Coronavirus disease 2019 (COVID-19) has recently become a public health concern worldwide. The use of traditional Chinese medicine (TCM) may have substantial impact on COVID-19. In this review, we summarize the disease pathogenesis, clinical outcomes, and current applications of TCM for the treatment of COVID-19.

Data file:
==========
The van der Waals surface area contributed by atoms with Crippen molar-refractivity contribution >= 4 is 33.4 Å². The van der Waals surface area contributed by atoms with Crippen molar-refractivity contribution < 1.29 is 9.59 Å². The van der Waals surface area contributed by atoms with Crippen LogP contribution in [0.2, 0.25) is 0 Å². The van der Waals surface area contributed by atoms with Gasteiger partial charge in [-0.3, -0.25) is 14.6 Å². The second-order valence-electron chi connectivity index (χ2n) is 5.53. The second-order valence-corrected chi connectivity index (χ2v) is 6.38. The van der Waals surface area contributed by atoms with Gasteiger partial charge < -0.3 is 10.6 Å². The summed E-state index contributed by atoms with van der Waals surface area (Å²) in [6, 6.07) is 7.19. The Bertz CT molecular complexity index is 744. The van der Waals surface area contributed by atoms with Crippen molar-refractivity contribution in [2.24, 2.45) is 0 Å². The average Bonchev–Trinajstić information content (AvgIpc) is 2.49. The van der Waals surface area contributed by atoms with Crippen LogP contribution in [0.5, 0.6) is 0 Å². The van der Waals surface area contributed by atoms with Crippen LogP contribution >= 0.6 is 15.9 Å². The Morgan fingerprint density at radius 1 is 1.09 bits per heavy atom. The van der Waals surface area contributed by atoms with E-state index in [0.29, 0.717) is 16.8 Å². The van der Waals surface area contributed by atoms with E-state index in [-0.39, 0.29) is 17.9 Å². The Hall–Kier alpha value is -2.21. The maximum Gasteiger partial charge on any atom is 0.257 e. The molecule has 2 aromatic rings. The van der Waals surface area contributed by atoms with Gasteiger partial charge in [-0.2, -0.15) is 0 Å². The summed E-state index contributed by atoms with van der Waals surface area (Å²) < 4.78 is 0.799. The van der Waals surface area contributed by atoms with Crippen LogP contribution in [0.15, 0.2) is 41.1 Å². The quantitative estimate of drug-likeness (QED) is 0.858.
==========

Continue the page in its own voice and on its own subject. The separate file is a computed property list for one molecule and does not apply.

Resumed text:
The pathogenesis and clinical symptoms related to severe respiratory disease were described many years ago in TCM texts. The ancient book of TCM Huang Di Nei Jing (Inner Canon of Huangdi) was written during the Western Han Dynasty of China (dated approximately 99 B.C.E.-26 B.C.E.); the text recorded a plague that could transmit disease from human-to-human with symptoms that were similar to those described for COVID-19. Three additional texts, notably Shang Han Za Bing Lun (Treatise on Cold Damage Diseases) written by Zhang Zhongjing (200 C.E.-210 C.E.), Wen Yi Lun (Theory of Plague) and Wen Re Lun (Translated Theory of Warm) written by Wu Youke (1642 C.E.), recorded therapies and formulas that were effective at treating infectious diseases; among them, the classical prescription Da Yuan Yin and the use of human variolation were considered as means to prevent smallpox. Currently, the use of TCM has resulted in remarkable improvement and alleviation of symptoms in COVID-19 patients.